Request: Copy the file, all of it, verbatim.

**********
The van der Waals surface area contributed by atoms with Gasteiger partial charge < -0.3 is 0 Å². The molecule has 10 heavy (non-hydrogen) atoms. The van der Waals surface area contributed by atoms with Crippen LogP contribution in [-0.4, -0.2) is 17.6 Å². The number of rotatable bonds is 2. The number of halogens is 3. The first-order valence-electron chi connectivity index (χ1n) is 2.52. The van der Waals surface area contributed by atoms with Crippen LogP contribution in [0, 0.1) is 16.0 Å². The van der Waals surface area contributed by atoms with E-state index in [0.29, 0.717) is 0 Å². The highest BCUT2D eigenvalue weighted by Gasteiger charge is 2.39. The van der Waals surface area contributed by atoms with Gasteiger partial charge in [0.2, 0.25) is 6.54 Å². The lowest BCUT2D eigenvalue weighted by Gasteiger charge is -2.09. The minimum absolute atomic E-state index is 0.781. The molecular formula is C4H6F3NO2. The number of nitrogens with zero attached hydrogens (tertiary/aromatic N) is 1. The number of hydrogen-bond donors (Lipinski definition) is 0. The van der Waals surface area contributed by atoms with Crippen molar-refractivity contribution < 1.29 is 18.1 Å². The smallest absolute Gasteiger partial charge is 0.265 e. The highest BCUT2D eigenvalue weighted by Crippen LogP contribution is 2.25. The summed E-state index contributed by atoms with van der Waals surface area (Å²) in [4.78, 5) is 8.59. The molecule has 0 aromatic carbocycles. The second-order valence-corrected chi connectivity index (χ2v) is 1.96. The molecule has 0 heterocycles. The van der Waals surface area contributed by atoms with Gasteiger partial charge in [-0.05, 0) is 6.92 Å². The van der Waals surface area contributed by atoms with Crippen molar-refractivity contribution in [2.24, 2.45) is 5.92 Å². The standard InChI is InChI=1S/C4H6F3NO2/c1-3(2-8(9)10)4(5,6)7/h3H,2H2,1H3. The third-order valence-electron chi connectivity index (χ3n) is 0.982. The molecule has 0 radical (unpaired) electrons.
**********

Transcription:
The van der Waals surface area contributed by atoms with Gasteiger partial charge < -0.3 is 0 Å². The molecule has 10 heavy (non-hydrogen) atoms. The van der Waals surface area contributed by atoms with Crippen LogP contribution in [-0.4, -0.2) is 17.6 Å². The number of rotatable bonds is 2. The number of halogens is 3. The first-order valence-electron chi connectivity index (χ1n) is 2.52. The van der Waals surface area contributed by atoms with Crippen LogP contribution in [0, 0.1) is 16.0 Å². The van der Waals surface area contributed by atoms with E-state index in [0.29, 0.717) is 0 Å². The highest BCUT2D eigenvalue weighted by Gasteiger charge is 2.39. The van der Waals surface area contributed by atoms with Gasteiger partial charge in [0.2, 0.25) is 6.54 Å². The lowest BCUT2D eigenvalue weighted by Gasteiger charge is -2.09. The minimum absolute atomic E-state index is 0.781. The molecular formula is C4H6F3NO2. The number of nitrogens with zero attached hydrogens (tertiary/aromatic N) is 1. The number of hydrogen-bond donors (Lipinski definition) is 0. The van der Waals surface area contributed by atoms with Crippen molar-refractivity contribution < 1.29 is 18.1 Å². The smallest absolute Gasteiger partial charge is 0.265 e. The highest BCUT2D eigenvalue weighted by Crippen LogP contribution is 2.25. The summed E-state index contributed by atoms with van der Waals surface area (Å²) in [4.78, 5) is 8.59. The molecule has 0 aromatic carbocycles. The second-order valence-corrected chi connectivity index (χ2v) is 1.96. The molecule has 0 heterocycles. The van der Waals surface area contributed by atoms with Gasteiger partial charge in [-0.05, 0) is 6.92 Å². The van der Waals surface area contributed by atoms with Crippen molar-refractivity contribution in [2.24, 2.45) is 5.92 Å². The standard InChI is InChI=1S/C4H6F3NO2/c1-3(2-8(9)10)4(5,6)7/h3H,2H2,1H3. The third-order valence-electron chi connectivity index (χ3n) is 0.982. The molecule has 0 radical (unpaired) electrons.